Ciderhouse News - Bank Holiday Special

Our two regular outlets for cider and perry are now both up and running for the Summer. The Red Lion, Middleton continues to offer Red Kite Cider (7%) on handpump, plus Blakeney Red Perry (4%) from the chiller cabinet. We feel that this lower alcohol, sweetish perry benefits from being served at a cooler temperature than the more robust Yarlington Mill cider. Extra ales will also be available at the Red next weekend, with local band 'This Way Up' playing their hearts out on Friday evening.

Wing Hall Cafe-Bar
Wing Hall in Rutland is now accepting happy campers for the new season, with Zia's excellent Cafe-Bar also open following a Winter break. We've supplied the cafe with Red Kite Cider, which is also available for takeaway from the well-stocked Farm Shop along with our Blakeney Red Perry. You don't have to be a camper to enjoy the delights of Wing Hall, a love of very Free-Ranging Chickens helps though!

What's being billed as 'The Event of the Decade' is shaping up nicely. Here's the latest version of the cider and perry list for the mighty Swan & Rushes Cider & Cheese Festival which kicks off next weekend (the cheese list can be viewed here):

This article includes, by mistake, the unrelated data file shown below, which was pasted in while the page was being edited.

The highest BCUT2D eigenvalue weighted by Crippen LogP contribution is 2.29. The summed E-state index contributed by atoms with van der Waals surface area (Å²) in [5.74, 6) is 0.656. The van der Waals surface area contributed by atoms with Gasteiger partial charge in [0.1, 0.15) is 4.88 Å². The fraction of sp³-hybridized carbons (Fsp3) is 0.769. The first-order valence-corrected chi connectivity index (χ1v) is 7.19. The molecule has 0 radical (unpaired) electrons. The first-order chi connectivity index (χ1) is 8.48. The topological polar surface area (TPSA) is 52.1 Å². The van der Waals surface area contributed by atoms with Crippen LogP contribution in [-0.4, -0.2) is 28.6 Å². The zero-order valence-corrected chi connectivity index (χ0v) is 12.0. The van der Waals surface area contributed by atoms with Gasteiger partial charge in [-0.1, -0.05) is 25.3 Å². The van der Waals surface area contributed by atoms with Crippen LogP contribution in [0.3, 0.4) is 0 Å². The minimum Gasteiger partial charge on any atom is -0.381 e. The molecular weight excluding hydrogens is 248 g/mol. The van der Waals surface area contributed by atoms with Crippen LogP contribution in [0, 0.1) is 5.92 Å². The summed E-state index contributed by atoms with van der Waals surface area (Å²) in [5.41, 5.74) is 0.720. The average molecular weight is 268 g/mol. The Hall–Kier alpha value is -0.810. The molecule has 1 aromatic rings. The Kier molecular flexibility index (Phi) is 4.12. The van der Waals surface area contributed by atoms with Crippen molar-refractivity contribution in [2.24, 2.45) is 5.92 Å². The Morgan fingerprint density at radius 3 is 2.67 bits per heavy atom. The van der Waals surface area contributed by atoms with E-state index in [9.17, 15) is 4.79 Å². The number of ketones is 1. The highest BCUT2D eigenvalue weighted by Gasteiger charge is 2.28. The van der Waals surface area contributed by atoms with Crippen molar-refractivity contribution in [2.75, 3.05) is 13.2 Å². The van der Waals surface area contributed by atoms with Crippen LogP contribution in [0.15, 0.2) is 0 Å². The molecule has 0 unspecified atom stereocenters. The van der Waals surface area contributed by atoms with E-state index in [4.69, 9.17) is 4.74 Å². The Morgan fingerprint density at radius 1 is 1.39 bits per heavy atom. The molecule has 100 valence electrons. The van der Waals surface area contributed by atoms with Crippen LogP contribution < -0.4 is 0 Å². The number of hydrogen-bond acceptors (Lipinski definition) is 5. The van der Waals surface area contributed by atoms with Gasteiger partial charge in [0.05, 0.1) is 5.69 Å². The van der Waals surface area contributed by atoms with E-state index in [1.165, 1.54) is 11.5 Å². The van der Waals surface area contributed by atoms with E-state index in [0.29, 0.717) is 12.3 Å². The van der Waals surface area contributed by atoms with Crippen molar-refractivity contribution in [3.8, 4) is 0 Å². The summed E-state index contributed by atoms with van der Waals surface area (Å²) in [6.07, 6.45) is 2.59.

Some of the Cheeses at last years festival
Greggs Pit (3 perries)
Ross-on-Wye (3)
Carey Organics
Springhern (2)
Upper House Farm
Border Orchards
Olivers Cider & Perry
Gwatkins (3)

Wilkins Dry & Med
Westcroft Dry & Janet’s Jungle juice
Rich's (2)
Hecks (4)
Naish Cider
Chants Cider
Broadoak Moonshine

Hartland (2)

Barbourne (2)
Boston Farm

Rockingham Forest Red Kite Cider & Blakeney Red Perry


Mr Whitehead’s

OK Grant, you've made your point. Probably the largest range of ciders and perries ever assembled in the county and all that... Leicester Beer Festival need to raise their game etc... Size isn't everything you know!

Thursday, 21 April 2011

Go East...

If there were ever a time to kick back, soak up the rays, and enjoy a cool glass of cider, it's probably next weekend to be honest. But in the mean time, there's plenty of hot festival action this Easter Bank Holiday weekend, which should act as a kind of warm up for the Big Royal One.